Article de Pat Flanagan paru dans Freedom, 10 July 1982, Vol. 43, No 13, p. 15
Iain Hamilton, Koestler: A Biography. Secker and Warburg, 1982. 398pp. £12
MOST on the left today are too young to know of Arthur Koestler’s life and work. Those who do—this is especially true of Marxists—tend to dismiss the 76 year old Hungarian as an ex-Communist supporter of capitalism who abandoned politics for speculative-mystical philosophy and psychology when his God—Stalinist Communism—failed. Koestler is, after all, the leading contributor to the ‘God That Failed’ essay-collection by ex-Communists edited by Richard Crossman and published in the early 1950s.
This is wrong on a number of counts. In the first place, while Koestler’s political activism largely ceased atter the War, his concern with and writings about politics certainly didn’t. Second, perhaps the chief motivation for Koestler’s subsequent efforts to reach a deeper understanding of human mind and nature was his almost unique first-hand experience of Stalinism and Nazism. As Orwell in 1944 wrote of Darkness at Noon and other books by Koestler, his ‘main theme is the decadence of revolutions owing to the corrupting effects of power’. Far from being mystical, much of Koestler’s post-War work has been an attempt to use the methods of natural science to try and explain these affects in terms of the workings and structure of the human brain. It’s unnecessary to accept his views (summed up in Janus, 1978) to appreciate their suggestive relevance for those interested to understand and oppose human domination and violence.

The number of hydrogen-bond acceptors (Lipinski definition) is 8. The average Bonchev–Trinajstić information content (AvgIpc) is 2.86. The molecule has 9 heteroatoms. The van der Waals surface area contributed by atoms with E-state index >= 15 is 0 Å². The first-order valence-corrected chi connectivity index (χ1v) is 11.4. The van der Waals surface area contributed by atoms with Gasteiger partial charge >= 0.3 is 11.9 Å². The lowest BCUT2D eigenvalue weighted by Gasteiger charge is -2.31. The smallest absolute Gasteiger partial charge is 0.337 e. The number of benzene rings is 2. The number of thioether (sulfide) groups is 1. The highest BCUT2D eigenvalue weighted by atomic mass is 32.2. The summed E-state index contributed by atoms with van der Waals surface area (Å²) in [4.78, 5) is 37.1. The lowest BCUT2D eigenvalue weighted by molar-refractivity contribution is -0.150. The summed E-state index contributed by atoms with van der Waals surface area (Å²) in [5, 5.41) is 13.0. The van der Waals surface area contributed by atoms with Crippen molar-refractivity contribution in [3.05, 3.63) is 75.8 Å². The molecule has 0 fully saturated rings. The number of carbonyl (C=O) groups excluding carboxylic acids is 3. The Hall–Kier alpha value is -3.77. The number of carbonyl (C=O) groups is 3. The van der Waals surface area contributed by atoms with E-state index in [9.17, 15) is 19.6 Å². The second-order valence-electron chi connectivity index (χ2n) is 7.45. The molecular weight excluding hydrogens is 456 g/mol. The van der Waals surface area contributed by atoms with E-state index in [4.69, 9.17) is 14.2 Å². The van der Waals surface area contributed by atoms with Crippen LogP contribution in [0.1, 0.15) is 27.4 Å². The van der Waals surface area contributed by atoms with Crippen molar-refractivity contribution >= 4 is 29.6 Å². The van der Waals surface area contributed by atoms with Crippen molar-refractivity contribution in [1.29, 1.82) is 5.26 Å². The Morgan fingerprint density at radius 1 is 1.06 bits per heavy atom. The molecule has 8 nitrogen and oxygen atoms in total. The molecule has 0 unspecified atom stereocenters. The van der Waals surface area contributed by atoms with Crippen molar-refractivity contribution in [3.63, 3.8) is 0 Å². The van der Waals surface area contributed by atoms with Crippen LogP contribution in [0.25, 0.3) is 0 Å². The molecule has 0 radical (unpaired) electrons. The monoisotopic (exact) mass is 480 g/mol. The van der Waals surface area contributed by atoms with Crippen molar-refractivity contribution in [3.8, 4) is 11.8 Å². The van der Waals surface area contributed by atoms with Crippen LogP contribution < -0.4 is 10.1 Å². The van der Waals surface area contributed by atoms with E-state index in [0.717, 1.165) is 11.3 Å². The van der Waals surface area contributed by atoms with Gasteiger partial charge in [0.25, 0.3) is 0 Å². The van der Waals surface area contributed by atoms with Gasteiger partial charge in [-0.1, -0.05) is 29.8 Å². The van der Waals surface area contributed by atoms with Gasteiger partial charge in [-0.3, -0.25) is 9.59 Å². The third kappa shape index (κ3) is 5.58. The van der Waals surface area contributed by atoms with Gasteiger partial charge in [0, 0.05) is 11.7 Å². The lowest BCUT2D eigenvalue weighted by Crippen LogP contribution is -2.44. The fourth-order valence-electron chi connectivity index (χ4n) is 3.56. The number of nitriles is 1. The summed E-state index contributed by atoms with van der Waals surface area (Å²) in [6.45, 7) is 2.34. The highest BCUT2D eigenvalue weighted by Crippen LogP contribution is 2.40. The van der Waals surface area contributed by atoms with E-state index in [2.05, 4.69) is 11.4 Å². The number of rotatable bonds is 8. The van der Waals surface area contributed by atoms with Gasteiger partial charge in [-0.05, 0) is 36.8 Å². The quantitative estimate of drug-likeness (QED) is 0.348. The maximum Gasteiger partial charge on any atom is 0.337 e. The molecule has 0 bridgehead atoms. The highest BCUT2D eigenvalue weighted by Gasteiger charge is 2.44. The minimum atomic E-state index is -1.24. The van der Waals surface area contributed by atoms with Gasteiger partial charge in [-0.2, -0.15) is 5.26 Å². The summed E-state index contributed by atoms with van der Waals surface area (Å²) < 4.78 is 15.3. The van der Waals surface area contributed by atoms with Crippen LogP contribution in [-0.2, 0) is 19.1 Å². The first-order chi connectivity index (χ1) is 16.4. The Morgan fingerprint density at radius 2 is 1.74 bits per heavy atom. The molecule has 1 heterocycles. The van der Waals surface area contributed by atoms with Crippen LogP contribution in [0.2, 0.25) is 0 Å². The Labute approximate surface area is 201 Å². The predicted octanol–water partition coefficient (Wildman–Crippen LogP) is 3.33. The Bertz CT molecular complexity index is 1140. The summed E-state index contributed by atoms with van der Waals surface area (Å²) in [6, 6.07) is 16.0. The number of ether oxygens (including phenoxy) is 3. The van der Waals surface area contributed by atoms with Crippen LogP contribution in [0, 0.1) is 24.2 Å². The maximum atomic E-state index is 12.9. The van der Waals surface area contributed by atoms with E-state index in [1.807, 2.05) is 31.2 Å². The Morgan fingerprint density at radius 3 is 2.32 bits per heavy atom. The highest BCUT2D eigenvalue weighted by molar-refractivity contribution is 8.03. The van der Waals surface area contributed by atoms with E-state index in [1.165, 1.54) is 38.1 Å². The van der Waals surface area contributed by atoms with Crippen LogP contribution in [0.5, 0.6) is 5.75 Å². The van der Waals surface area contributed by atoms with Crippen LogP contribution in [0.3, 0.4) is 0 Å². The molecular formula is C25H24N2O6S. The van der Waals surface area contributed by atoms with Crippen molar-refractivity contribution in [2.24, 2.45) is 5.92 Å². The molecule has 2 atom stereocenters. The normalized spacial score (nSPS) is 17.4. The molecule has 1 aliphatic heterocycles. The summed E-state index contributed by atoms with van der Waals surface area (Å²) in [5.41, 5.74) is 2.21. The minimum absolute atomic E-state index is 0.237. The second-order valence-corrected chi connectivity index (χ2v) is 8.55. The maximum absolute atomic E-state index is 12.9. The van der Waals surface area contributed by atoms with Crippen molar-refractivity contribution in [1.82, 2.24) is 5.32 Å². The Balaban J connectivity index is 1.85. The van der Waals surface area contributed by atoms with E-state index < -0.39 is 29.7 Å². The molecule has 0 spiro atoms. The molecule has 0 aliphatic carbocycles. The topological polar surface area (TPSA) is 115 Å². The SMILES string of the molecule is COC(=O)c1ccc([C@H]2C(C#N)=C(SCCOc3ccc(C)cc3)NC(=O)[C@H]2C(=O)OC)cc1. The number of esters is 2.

Last but not least there are, I suggest, important lessons to be learned from a study of Koestler’s life and work as a non-specialist, anti-academic would-be ‘revolutionary’ in art, science and politics. Though not as good as it could and should have been, Iain Hamilton’s biography provides valuable raw material for such a study. A Fleet Street journalist, Hamilton lacks the intellectual and political equipment to do critical justice to Koestler’s efforts to understand and change the world.
The first lesson concerns the importance of not throwing out the baby with the bathwater: in Koestler’s case, the baby is the revolutionary project ; in the case of his left critics, it’s Koestler’s true insights into the project’s warping dangers. It took Koestler almost the entire thirties as a leading agent of the Comintern in the USSR, Germany, France and Spain to realize that Marxian theory (the dictatorship of the proletariat) and Stalinist practice (the one-Party police state) meant lies, repression and unfreedom, rather than revolutionary liberation, democracy and justice. Correctly abandoning Marxian communism as part of the counter-revolutionary problem, Koestler’s mistake was to abandon the struggle for revolutionary change. All that follows from the failure of the revolutionary Marxist project is the ever-greater necessity for revolutionary libertarian socialism.